James Bannerman (theologian)
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James Bannerman Theologian

James Bannerman
photograph of Bannerman by David Octavius Hill & Robert Adamson c. 1843-1847
Born(1807-04-09)9 April 1807
Died27 March 1868(1868-03-27) (aged 60)
EducationUniversity of Edinburgh, Princeton University
OccupationPastor, Theologian
Years activemid 19th-century
Notable work
The Church of Christ, Inspiration
David Anne Douglas
ChildrenRev Dr David Douglas Bannerman, James Patrick Bannerman
Theological work
Tradition or movementFree Church of Scotland (1843-1900)
Main interestsEcclesiology, Biblical inspiration

The Rev Prof James Bannerman, D.D. (9 April 1807 - 27 March 1868), was a Scottish theologian.[1] He is best known for his classic work on Presbyterian ecclesiology, The Church of Christ, which continues to be widely read.


James Bannerman from Disruption Worthies
New College, Edinburgh, where Bannerman served as a professor

Bannerman was the son of Reverend James Patrick Bannerman, minister of Cargill, Perthshire. He was born at the manse of Cargill on 9 April 1807, and after a distinguished career at the University of Edinburgh, especially in the classes of Sir John Leslie and Professor Wilson, became minister of Ormiston, in Midlothian, in 1833, left the Established Church for the Free Church in 1843, and in 1849 was appointed professor of apologetics and pastoral theology in the New College, Edinburgh, which office he held till his death, 27 March 1868, at his home, 7 Clarendon Crescent, near Dean Bridge.[2]

In 1850 he received the degree of D.D. from Princeton College, New Jersey. He took a leading part in various public movements, especially in that which led in 1843 to the separation of the free church from the state, and subsequently in the negotiations for union between the nonconformist presbyterian churches of England and Scotland. His chief publications were:

  1. Letter to the Marquis of Tweeddale on the Church Question, 1840
  2. The Prevalent Forms of Unbelief, 1849
  3. Apologetical Theology, 1851
  4. Inspiration: the Infallible Truth and Divine Authority of the Holy Scriptures, 1865
  5. The Church of Christ, also known as The Church: a Treatise on the Nature, Powers, Ordinances, Discipline, and Government of the Christian Church, 2 vols. 8vo; published after his death in 1868, and edited by his son[3]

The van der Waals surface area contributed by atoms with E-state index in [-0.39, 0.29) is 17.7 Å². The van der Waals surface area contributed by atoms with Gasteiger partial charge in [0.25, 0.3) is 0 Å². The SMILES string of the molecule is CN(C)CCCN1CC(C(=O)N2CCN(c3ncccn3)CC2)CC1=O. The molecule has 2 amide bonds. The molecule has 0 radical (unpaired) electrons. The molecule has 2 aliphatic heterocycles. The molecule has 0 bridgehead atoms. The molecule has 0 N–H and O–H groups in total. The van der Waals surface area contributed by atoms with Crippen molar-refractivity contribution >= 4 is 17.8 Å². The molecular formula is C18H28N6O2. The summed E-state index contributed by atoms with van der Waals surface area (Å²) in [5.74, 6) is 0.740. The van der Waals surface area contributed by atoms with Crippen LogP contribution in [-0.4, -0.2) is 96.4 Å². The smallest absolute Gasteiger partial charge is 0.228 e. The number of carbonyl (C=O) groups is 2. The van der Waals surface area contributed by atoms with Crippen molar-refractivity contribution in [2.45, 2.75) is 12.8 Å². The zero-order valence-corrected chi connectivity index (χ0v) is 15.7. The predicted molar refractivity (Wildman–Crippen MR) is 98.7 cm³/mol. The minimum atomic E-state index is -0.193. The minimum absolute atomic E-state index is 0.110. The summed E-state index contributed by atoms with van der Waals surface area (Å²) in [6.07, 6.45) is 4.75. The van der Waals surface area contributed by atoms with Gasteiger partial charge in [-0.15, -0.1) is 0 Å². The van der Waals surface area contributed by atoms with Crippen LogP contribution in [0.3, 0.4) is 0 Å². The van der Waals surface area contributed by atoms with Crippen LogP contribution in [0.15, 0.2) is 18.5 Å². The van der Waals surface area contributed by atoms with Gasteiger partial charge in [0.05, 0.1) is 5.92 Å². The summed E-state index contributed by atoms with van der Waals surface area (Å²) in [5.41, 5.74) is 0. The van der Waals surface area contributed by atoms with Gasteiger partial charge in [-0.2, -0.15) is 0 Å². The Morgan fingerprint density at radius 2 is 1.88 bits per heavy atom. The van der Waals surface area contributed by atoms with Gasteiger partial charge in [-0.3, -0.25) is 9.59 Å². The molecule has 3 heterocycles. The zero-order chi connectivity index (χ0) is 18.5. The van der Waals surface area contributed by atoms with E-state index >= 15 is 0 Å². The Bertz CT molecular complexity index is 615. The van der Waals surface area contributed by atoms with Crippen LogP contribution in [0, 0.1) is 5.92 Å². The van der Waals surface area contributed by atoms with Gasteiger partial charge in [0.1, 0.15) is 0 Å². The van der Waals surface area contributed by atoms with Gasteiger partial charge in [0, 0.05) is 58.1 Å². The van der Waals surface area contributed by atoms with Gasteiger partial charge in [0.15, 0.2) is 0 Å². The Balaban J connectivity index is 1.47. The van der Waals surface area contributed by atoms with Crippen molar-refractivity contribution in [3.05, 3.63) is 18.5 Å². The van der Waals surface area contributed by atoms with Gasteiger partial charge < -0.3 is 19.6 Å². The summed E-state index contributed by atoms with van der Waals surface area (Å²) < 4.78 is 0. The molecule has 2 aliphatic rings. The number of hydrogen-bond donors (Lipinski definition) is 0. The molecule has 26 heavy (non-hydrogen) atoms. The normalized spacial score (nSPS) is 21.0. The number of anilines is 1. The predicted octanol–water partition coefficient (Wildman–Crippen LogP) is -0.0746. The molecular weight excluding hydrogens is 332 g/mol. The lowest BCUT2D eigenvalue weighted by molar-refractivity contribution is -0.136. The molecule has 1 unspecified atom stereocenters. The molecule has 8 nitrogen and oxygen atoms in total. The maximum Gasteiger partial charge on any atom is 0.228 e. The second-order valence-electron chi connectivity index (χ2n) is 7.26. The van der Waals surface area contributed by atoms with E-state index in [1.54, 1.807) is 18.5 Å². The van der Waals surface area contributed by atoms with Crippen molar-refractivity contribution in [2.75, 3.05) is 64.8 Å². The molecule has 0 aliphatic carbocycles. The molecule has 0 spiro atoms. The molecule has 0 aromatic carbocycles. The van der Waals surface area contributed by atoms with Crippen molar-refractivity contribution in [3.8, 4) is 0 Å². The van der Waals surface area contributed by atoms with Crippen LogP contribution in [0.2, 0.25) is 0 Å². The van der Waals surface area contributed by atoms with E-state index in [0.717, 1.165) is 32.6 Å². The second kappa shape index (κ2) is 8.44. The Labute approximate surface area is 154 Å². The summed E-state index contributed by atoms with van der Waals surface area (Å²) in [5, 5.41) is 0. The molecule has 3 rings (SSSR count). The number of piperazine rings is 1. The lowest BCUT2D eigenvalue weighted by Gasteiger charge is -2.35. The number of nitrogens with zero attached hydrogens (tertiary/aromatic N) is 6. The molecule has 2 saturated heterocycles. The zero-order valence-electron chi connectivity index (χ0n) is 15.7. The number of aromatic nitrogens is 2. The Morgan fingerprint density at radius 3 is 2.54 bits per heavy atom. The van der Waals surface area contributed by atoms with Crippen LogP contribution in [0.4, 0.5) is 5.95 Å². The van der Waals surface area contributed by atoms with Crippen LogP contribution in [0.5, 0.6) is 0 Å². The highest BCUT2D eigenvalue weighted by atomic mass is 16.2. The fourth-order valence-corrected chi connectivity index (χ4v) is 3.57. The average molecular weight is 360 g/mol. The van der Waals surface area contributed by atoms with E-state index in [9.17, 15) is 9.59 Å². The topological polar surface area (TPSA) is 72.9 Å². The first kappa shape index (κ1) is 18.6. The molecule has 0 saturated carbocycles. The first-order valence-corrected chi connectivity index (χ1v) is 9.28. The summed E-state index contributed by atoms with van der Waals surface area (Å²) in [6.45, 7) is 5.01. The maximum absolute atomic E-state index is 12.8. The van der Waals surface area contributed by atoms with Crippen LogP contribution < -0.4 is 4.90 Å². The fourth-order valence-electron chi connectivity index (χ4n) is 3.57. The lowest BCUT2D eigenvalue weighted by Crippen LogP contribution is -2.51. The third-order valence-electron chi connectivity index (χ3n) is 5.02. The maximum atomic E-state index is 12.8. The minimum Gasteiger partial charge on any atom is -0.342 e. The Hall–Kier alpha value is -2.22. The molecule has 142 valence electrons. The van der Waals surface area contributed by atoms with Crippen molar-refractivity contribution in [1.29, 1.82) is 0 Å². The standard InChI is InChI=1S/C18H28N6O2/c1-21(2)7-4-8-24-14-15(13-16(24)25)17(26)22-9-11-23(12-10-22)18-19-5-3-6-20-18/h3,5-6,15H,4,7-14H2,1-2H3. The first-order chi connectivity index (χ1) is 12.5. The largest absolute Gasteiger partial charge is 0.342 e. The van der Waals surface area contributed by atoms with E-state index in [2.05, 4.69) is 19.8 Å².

6. A volume of sermons (also posthumous) published in 1869


Prof James Bannerman's grave, Grange Cemetery, Edinburgh

In 1839 he married David (sic) Anne Douglas (1821-1879), a daughter of the David Douglas, Lord Reston, one of the Senators of the College of Justice.

They had three sons and six daughters, including Rev Dr David Douglas Bannerman DD (b.1842)[4] and James Patrick Bannerman.[5] A third son, Major General William Burney Bannerman FRSE (1858-1924), married Helen Brodie Cowan Watson, daughter of Robert Boog Watson,[6] and he and his wife are buried with the parents in the north-west section of the Grange Cemetery in Edinburgh.


  1. ^ Wylie, James Aitken (1881). Disruption Worthies : a memorial of 1843, with an historical sketch of the free church of Scotland from 1843 down to the present time. Edinburgh: T. C. Jack. pp. 15-22. Retrieved 2018.
  2. ^ Edinburgh Post Office Directory 1868
  3. ^ "James Bannerman". The Banner of Truth.
  4. ^ Ewing, William Annals of the Free Church of Scotland
  5. ^ "Descendants of James Bannerman". Mit.edu. Retrieved 2020.
  6. ^ "Account Suspended" (PDF). Royalsoced.org.uk. Retrieved 2020.


 This article incorporates text from a publication now in the public domain"Bannerman, James". Dictionary of National Biography. London: Smith, Elder & Co. 1885-1900.

  This article uses material from the Wikipedia page available here. It is released under the Creative Commons Attribution-Share-Alike License 3.0.



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